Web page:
Aramex Expands Ecommerce Logistics past Middle East

Aramex is a United Arab Emirates-based delivery and logistics company launched in 1982. It’s found success in serving geographic markets which other providers ignore. While Aramex’s reach was bolstered by acquisitions, its international network is supported mostly by partnerships with other logistics and transport companies around the globe. However, the business is expanding its international footprint through acquisitions in Africa and Southeast Asia.

Aramex is publicly traded on the Dubai Financial Market. It employs 18,000 people in 567 locations in 69 countries and has an alliance network that encompasses 40 independent express delivery firms globally.

While Aramex’s roots are in freight and transportation, ecommerce is currently the major driver of growth in Aramex’s express delivery and logistics industry industries. Aramex also assists ecommerce startups and established companies with supply chain management and transport services in addition to product storage and order fulfillment. Via its partnerships, Aramex can provide online retail platforms and site maintenance. Aramex supports three platforms: Magento, Shopify, and OpenCart.

Becoming an electronic company is a rather recent movement for Aramex, representing the Middle East’s slower adoption of the Web.

However C.E.O. Hussein Hachem sees it as a requirement. In a September interview with internet book CEO Middle East, Hachem said,”It is tough to tell someone that everything that has been done over the past 30 years is fantastic, but it is not good enough for another ten or fifteen decades. That if we do not change at the moment, we won’t weather this storm of disturbance.” He’s exploring a business model where anyone can become an Aramex courier using a flexible program. Aramex also offers franchise opportunities to present transportation and shipping companies in emerging markets.


Based on Aramex, cross-border ecommerce accounted for 25 percent of its own 2016 annual revenue and is growing at 30 percent. The business is dedicated to serving emerging markets in the Middle East, Africa, and Asia. In 2016, 64 percent of revenue came from the Middle East and Africa, followed by Asia at 20 percent, Europe in 13 percent, and North America at 3%.


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Aramex’s 2017 Q3 net profit increased by 13 percent to AED (United Arab Emirates Dirham) 81.6 million, up from AED 72.2 million in Q3 2016. However, the profit growth came in below the forecast of AED 87.8 million in the EFG-Hermes investment company. Earnings in the third quarter also increased to AED 1.14 billion, up by 9 percent over AED 1.05 billion in Q3 2016. However, for the nine-month period ending September 30, 2017, net profit dropped 8 percent in the third quarter in 2016, from AED 294,765 to 270,378.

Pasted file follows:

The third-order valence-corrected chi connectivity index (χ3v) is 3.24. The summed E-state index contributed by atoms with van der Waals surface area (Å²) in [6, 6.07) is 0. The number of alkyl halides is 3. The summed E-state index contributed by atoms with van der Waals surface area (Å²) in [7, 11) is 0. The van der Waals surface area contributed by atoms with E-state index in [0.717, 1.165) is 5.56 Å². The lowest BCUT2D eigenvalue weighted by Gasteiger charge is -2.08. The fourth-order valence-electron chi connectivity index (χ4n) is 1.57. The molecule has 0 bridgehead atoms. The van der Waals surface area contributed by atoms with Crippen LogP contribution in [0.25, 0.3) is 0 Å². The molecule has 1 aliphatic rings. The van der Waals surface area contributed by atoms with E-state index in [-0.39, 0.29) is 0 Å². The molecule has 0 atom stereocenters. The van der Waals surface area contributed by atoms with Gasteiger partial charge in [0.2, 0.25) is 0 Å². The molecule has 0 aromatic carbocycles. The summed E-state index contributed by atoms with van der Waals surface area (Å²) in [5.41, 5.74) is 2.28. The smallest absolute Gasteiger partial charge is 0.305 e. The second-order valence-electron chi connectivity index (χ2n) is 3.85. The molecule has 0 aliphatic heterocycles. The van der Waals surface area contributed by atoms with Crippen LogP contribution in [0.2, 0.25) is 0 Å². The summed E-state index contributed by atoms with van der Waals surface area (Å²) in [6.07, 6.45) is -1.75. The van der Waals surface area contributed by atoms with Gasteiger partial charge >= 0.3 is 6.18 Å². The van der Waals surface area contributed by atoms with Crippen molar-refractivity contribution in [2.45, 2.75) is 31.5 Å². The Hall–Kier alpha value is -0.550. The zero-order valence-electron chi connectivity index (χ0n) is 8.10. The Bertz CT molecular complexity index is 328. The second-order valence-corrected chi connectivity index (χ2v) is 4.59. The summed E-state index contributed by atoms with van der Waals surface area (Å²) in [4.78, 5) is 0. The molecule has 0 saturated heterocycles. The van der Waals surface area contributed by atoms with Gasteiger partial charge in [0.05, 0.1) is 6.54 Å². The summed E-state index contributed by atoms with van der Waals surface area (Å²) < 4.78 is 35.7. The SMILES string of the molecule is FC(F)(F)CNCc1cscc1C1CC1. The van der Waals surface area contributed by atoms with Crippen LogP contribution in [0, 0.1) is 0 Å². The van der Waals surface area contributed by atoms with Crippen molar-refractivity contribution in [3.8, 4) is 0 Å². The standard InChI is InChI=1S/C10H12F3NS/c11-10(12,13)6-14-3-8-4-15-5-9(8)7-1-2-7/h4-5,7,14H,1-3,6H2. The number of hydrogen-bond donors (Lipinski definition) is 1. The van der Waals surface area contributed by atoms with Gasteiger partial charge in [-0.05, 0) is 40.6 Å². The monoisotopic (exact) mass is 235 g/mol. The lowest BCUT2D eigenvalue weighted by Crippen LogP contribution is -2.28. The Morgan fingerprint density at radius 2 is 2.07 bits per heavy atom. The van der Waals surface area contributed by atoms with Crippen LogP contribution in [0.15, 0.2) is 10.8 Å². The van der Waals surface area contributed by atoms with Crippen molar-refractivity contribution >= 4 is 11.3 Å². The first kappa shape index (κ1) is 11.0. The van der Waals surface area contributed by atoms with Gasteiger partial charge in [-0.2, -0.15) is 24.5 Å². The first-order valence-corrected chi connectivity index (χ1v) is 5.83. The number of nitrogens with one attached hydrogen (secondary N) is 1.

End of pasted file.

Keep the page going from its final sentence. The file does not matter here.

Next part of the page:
Emerging Markets

Aramex’s strategy is to focus on underserved emerging markets — nations often overlooked by bigger logistics and shipping firms. Geographical regions that Aramex targets are: sub-Saharan Africa, smaller nations in Southeast Asia, Australia, and New Zealand.

Aramex’s home market, the Middle East, doesn’t create much outgoing cross-border ecommerce but rich Middle East residents do purchase products online from Asia and Europe. There’s also a burgeoning domestic market with local players like (a market recently bought by Amazon), (another market ), and Ora La Moda (a retail style startup). Recently established market is currently operating only in the UAE but will soon expand into other countries.

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Many countries in the Middle East do not have formal speech systems, making package delivery hard. In those countries with street addresses, postal codes tend to be non-existent. Similar issues exist in several African countries. To succeed under these conditions, Aramex offers innovative and personalized logistical solutions.

It recently ran an experiment in Dubai to gauge the efficacy of deliveries to regular street addresses versus three word addresses offered by alternative addressing system What3words. The British firm developed a system which divides the world into a grid of 3-meter squares and assigned each one a special address comprised of only three words. The system is available through a mobile application in addition to online. Aramex’s trial of 100 deliveries with three word addresses was 42 percent quicker and reduced the entire distance travelled by delivery drivers by 22 percent.

Aramex will continue to focus on emerging markets in which there is limited competition. It has positioned itself well as an efficient logistics and transport supplier in challenging environments. While it probably will not have European or North American market share, it is going to continue to dominate in the Middle East and Africa.

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